Integrating Genome-based Informatics to Modernize Global Disease Monitoring, Information Sharing, and Response - - Emerging Infectious Disease journal - CDC
Integrating Genome-based Informatics to Modernize Global Disease Monitoring, Information Sharing, and Response
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Infectious diseases remain a global challenge. Of the 58 million deaths worldwide each year, 15 million (>25%) are the direct result of infectious diseases (1). This magnitude, while staggering, is an underestimate because it excludes deaths caused by complications from chronic infections that cause end-stage disease (e.g., cirrhosis or malignancy) or by the lingering consequences of a past infection. Moreover, given trends toward globalization of travel and trade (including food), demographic changes (urbanization, aging population), and the increasing effect of human populations on natural environments, infectious disease challenges will continue to emerge, re-emerge, and cause global threats.
AbstractThe rapid advancement of genome technologies holds great promise for improving the quality and speed of clinical and public health laboratory investigations and for decreasing their cost. The latest generation of genome DNA sequencers can provide highly detailed and robust information on disease-causing microbes, and in the near future these technologies will be suitable for routine use in national, regional, and global public health laboratories. With additional improvements in instrumentation, these next- or third-generation sequencers are likely to replace conventional culture-based and molecular typing methods to provide point-of-care clinical diagnosis and other essential information for quicker and better treatment of patients. Provided there is free-sharing of information by all clinical and public health laboratories, these genomic tools could spawn a global system of linked databases of pathogen genomes that would ensure more efficient detection, prevention, and control of endemic, emerging, and other infectious disease outbreaks worldwide.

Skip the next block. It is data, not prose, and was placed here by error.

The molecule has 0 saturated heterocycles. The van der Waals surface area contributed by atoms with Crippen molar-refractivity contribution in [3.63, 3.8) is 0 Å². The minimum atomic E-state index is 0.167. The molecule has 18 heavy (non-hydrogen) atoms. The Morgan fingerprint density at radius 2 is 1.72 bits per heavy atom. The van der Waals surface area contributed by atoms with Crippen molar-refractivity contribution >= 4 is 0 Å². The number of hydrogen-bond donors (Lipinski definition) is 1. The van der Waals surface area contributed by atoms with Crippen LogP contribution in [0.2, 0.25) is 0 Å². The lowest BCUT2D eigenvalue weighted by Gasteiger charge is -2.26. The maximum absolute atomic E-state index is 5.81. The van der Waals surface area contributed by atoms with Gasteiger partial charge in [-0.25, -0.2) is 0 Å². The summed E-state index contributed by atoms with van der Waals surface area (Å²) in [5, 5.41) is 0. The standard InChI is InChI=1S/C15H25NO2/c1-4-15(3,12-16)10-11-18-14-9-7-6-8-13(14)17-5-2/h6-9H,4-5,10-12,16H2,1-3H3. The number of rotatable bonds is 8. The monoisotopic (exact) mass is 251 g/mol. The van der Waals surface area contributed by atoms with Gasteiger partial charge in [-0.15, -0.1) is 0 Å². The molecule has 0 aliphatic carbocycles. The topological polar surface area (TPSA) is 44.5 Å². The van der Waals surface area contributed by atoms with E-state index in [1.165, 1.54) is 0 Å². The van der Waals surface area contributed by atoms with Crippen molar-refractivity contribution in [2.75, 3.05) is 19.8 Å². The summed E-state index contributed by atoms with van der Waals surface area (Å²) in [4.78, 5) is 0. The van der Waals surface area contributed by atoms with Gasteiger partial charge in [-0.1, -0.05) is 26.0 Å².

A wide range of specialized culturing and subtyping techniques have traditionally been used to confirm the clinical diagnosis and surveillance of infectious diseases. This approach has been used and validated across almost all infectious disease pathogens, including Salmonella enterica, methicillin-resistant Staphylococcus aureus, Mycobacterium tuberculosis, influenza, and enteroviruses. However, the diagnostic basis for the majority of these methods is to sample a single or small number of defining traits for the target pathogen. Owing to technical limitations, such approaches ignore the vast multitude of traits possessed by pathogens that could otherwise be used for a substantially improved understanding of their identity, virulence, and transmission. Furthermore, current diagnostic methods can require several weeks from collecting a biologic sample to full characterization, and this can lead to delays in determining the source and scope of infectious diseases.
In low-income countries, where the time lag is greatest, delays in diagnosis lead to suboptimal treatment, delayed identification of preventable diseases, and, in some instances, exacerbation of outbreaks. Even in countries with sufficient specialized diagnostic capabilities, the current procedures for identification, subtyping, analysis, and information flow are often slow, leading to delays in disease treatment and detection. Delays are often the greatest when dealing with novel pathogens; such delays give the pathogens the opportunity to spread rapidly, as exemplified by the severe acute respiratory syndrome outbreak in 2003, the emergence of influenza A(H1N1) virus in 2009, and the recent outbreak of enterohemorrhagic Escherichia coli in Germany (2–4).